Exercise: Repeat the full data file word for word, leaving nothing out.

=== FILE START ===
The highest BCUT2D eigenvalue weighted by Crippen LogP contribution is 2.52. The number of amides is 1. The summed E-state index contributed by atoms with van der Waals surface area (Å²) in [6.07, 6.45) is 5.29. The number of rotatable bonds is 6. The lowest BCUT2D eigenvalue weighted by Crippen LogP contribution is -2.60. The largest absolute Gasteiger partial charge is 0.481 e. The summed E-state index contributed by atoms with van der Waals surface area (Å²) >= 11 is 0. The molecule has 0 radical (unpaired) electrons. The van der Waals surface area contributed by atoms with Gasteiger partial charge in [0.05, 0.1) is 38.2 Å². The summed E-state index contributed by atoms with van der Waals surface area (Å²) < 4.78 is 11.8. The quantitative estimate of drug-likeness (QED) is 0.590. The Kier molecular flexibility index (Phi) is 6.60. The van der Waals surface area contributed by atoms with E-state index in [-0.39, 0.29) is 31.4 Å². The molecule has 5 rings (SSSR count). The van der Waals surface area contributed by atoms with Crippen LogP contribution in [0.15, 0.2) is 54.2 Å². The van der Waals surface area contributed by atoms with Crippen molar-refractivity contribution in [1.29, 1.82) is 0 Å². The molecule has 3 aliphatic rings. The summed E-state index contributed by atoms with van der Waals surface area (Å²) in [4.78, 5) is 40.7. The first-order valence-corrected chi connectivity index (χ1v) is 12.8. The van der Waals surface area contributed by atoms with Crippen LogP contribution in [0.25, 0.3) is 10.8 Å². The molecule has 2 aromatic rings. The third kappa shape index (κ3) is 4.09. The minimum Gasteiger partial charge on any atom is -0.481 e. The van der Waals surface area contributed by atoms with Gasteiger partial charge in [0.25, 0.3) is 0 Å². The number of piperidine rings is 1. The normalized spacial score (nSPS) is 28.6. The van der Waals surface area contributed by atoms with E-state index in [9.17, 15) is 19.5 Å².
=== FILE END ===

The highest BCUT2D eigenvalue weighted by Crippen LogP contribution is 2.52. The number of amides is 1. The summed E-state index contributed by atoms with van der Waals surface area (Å²) in [6.07, 6.45) is 5.29. The number of rotatable bonds is 6. The lowest BCUT2D eigenvalue weighted by Crippen LogP contribution is -2.60. The largest absolute Gasteiger partial charge is 0.481 e. The summed E-state index contributed by atoms with van der Waals surface area (Å²) >= 11 is 0. The molecule has 0 radical (unpaired) electrons. The van der Waals surface area contributed by atoms with Gasteiger partial charge in [0.05, 0.1) is 38.2 Å². The summed E-state index contributed by atoms with van der Waals surface area (Å²) < 4.78 is 11.8. The quantitative estimate of drug-likeness (QED) is 0.590. The Kier molecular flexibility index (Phi) is 6.60. The van der Waals surface area contributed by atoms with E-state index in [-0.39, 0.29) is 31.4 Å². The molecule has 5 rings (SSSR count). The van der Waals surface area contributed by atoms with Crippen LogP contribution in [0.15, 0.2) is 54.2 Å². The van der Waals surface area contributed by atoms with Crippen molar-refractivity contribution in [1.29, 1.82) is 0 Å². The molecule has 3 aliphatic rings. The summed E-state index contributed by atoms with van der Waals surface area (Å²) in [4.78, 5) is 40.7. The first-order valence-corrected chi connectivity index (χ1v) is 12.8. The van der Waals surface area contributed by atoms with Crippen LogP contribution in [0.25, 0.3) is 10.8 Å². The molecule has 2 aromatic rings. The third kappa shape index (κ3) is 4.09. The minimum Gasteiger partial charge on any atom is -0.481 e. The van der Waals surface area contributed by atoms with Gasteiger partial charge in [0.25, 0.3) is 0 Å². The number of piperidine rings is 1. The normalized spacial score (nSPS) is 28.6. The van der Waals surface area contributed by atoms with E-state index in [9.17, 15) is 19.5 Å².